I’m often testing a multitude of devices on the bike at once, usually just due to the limited time I have to try and gather data across the 4-5 products I might have in the queue for the bike alone. One of the reasons I do a lot of testing on the trainer is because it’s one of the easiest places to discover and learn a new bike computer, app or device. Inaccuracies become easily apparent in a highly controlled environment, and are also easy to document photographically.
The problem though is where to stash all these gadgets during testing. Sure, I’ve got a 4-cup Oxo measuring cup that usually holds some devices (and my remote control), but triathlon bike aerobars don’t make for a good place to balance fragile items – especially during a hard interval session when the bike might be a rockin!
Last year I picked up a CompuTrainer head unit stand that took a microphone stand and added a modified piece to allow you to clip in a small portion of pipe that the CompuTrainer controller would latch onto. The problem was that while the unit wasn’t too expensive ($40), it didn’t actually allow much room for expansion beyond holding two CompuTrainer controllers.
So I set about trying to figure out how I could make put together a unit that cheap, easy to assemble, and would hold at least three devices. Turns out, it was far easier than I realized.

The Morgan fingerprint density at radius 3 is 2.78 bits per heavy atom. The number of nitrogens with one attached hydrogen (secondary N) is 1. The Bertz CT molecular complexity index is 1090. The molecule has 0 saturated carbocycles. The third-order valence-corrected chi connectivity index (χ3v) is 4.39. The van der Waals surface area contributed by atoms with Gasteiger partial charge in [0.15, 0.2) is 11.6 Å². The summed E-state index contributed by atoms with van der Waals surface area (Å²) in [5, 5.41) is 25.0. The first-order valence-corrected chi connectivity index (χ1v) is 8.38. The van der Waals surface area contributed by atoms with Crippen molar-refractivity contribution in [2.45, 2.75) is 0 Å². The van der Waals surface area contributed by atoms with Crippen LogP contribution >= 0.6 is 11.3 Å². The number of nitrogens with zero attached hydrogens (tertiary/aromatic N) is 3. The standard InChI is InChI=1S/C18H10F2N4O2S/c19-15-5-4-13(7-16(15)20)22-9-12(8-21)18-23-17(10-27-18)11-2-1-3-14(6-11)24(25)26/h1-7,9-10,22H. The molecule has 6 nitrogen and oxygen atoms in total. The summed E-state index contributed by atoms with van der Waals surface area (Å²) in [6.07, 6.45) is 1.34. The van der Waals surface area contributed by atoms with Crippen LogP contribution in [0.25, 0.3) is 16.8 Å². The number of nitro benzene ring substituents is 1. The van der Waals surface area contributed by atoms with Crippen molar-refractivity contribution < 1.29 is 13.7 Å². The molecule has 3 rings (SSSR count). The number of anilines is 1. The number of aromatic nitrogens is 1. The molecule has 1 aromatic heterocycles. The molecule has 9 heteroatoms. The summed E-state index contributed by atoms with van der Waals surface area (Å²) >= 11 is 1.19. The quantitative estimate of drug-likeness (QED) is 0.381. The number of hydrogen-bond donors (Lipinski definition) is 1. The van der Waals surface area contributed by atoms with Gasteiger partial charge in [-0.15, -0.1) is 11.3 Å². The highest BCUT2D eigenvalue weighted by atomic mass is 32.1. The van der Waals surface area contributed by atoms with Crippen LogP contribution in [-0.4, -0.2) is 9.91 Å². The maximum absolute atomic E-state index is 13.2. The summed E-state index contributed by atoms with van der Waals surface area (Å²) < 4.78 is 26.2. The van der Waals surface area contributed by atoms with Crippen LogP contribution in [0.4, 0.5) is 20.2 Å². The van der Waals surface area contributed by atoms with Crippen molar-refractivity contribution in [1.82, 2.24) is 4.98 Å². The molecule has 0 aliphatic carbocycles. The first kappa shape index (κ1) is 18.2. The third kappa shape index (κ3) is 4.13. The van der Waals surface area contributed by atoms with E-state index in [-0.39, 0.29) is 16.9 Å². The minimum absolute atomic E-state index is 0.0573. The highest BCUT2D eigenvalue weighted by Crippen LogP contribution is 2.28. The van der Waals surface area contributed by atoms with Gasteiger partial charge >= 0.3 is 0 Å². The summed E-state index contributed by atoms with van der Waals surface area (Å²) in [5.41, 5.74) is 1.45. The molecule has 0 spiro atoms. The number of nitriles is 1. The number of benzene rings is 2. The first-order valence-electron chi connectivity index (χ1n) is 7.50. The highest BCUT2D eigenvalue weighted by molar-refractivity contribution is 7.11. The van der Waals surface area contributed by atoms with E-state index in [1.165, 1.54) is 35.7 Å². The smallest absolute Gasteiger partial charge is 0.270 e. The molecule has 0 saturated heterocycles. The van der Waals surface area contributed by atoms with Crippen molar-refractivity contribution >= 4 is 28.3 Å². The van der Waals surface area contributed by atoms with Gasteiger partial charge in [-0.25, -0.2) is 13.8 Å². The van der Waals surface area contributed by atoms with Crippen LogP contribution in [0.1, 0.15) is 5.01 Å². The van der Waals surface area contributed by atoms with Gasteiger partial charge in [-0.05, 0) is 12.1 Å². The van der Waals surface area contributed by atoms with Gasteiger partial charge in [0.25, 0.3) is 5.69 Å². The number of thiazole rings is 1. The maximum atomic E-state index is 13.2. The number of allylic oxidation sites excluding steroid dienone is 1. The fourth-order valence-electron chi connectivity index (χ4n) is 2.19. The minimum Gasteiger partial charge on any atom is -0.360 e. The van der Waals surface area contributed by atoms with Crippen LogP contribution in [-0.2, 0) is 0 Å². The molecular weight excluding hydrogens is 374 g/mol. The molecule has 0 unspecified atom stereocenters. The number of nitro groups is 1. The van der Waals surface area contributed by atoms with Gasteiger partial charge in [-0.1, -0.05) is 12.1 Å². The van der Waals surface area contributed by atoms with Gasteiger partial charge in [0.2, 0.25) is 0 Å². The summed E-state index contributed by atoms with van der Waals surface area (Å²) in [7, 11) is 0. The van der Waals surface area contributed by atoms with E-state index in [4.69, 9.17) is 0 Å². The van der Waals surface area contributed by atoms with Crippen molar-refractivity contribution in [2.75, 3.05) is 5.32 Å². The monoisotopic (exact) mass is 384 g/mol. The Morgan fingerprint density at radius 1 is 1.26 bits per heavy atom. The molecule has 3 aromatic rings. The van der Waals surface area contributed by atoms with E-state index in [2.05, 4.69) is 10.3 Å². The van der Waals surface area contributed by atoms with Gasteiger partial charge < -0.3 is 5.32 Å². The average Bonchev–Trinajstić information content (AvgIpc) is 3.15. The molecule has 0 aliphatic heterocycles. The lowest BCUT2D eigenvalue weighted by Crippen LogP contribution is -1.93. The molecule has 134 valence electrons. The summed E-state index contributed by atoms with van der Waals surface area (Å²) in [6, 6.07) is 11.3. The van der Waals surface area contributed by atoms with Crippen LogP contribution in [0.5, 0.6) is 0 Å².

After a bit of shopping online, I ordered a whopping two pieces (plus a third component I’ll talk about later). The suspects: A microphone (mic) stand, and a boom attachment. One component cost $20, and the other $10. Bingo – $30 in total.
Here’s what they looked like when they arrived:
And after approximately 27 seconds of intense unboxing, I ended up with this:
Following an even shorter assembly period, I had the mic stand all set:
The boom arm could rotate any way and in any angle – basically just about 360* of movement options – ideal for cases where you may want things at an odd angle or coming from an unexpected direction. And then the large nob you see there has teeth in it to grip and lock tight. I’m reasonably certain The Girl could hang off of it without it sliding.
From there I decided to start loading it up. First I grabbed the Tacx handlebar unit, since that has actually been my biggest pain in the butt from a mounting standpoint – since they don’t make an adapter to mount to a triathlon bike. It easily fit though on the mic stand:
What I realized though is that while the Tacx handlebar unit clipped on – it would actually be better if the boom arm was a bit thicker. So I simply solved that like any other bike handlebars…I just added bar tape:
Now, I could have bar taped the entire length, but I simply just did a few loops around the relevant sections for the different mount types:
Note that if you don’t have bar tape handy, you can probably just use a bunch of duct tape. It just won’t look as pretty. Or, you could really use anything else to act as a wedge depending on the device your mounting. Most ziptie mounts won’t need it, but some of the screw-based ones have limited range and thus the bar tape covers the gap.
Next up was the Joule 3.0 head unit for the PowerBeam Pro: